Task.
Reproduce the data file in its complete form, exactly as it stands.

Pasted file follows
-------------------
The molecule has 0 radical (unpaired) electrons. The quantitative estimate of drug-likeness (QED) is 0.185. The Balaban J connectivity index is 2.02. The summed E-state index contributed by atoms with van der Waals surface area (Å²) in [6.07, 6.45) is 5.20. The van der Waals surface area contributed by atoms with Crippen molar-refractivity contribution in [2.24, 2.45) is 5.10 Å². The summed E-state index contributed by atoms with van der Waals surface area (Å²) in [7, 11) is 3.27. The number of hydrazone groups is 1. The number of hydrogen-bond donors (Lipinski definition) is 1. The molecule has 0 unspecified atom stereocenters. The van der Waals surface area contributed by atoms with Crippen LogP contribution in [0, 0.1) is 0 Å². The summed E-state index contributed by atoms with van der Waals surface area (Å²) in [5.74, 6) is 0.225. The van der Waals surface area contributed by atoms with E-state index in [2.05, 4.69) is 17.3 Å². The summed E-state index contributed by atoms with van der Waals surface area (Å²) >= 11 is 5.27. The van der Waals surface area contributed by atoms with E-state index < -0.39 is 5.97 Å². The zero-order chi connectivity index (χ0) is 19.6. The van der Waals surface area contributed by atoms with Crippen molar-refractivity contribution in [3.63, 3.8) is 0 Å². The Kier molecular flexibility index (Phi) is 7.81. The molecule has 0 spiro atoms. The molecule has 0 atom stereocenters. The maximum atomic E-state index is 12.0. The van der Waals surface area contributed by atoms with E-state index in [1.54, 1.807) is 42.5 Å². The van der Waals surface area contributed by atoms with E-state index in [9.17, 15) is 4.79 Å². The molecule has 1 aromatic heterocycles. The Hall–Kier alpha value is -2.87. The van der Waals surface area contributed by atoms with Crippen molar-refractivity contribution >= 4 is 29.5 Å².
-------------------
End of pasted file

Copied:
The molecule has 0 radical (unpaired) electrons. The quantitative estimate of drug-likeness (QED) is 0.185. The Balaban J connectivity index is 2.02. The summed E-state index contributed by atoms with van der Waals surface area (Å²) in [6.07, 6.45) is 5.20. The van der Waals surface area contributed by atoms with Crippen molar-refractivity contribution in [2.24, 2.45) is 5.10 Å². The summed E-state index contributed by atoms with van der Waals surface area (Å²) in [7, 11) is 3.27. The number of hydrazone groups is 1. The number of hydrogen-bond donors (Lipinski definition) is 1. The molecule has 0 unspecified atom stereocenters. The van der Waals surface area contributed by atoms with Crippen LogP contribution in [0, 0.1) is 0 Å². The summed E-state index contributed by atoms with van der Waals surface area (Å²) in [5.74, 6) is 0.225. The van der Waals surface area contributed by atoms with E-state index in [2.05, 4.69) is 17.3 Å². The summed E-state index contributed by atoms with van der Waals surface area (Å²) >= 11 is 5.27. The van der Waals surface area contributed by atoms with E-state index < -0.39 is 5.97 Å². The zero-order chi connectivity index (χ0) is 19.6. The van der Waals surface area contributed by atoms with Crippen molar-refractivity contribution in [3.63, 3.8) is 0 Å². The Kier molecular flexibility index (Phi) is 7.81. The molecule has 0 spiro atoms. The molecule has 0 atom stereocenters. The maximum atomic E-state index is 12.0. The van der Waals surface area contributed by atoms with E-state index in [1.54, 1.807) is 42.5 Å². The van der Waals surface area contributed by atoms with E-state index in [9.17, 15) is 4.79 Å². The molecule has 1 aromatic heterocycles. The Hall–Kier alpha value is -2.87. The van der Waals surface area contributed by atoms with Crippen molar-refractivity contribution >= 4 is 29.5 Å².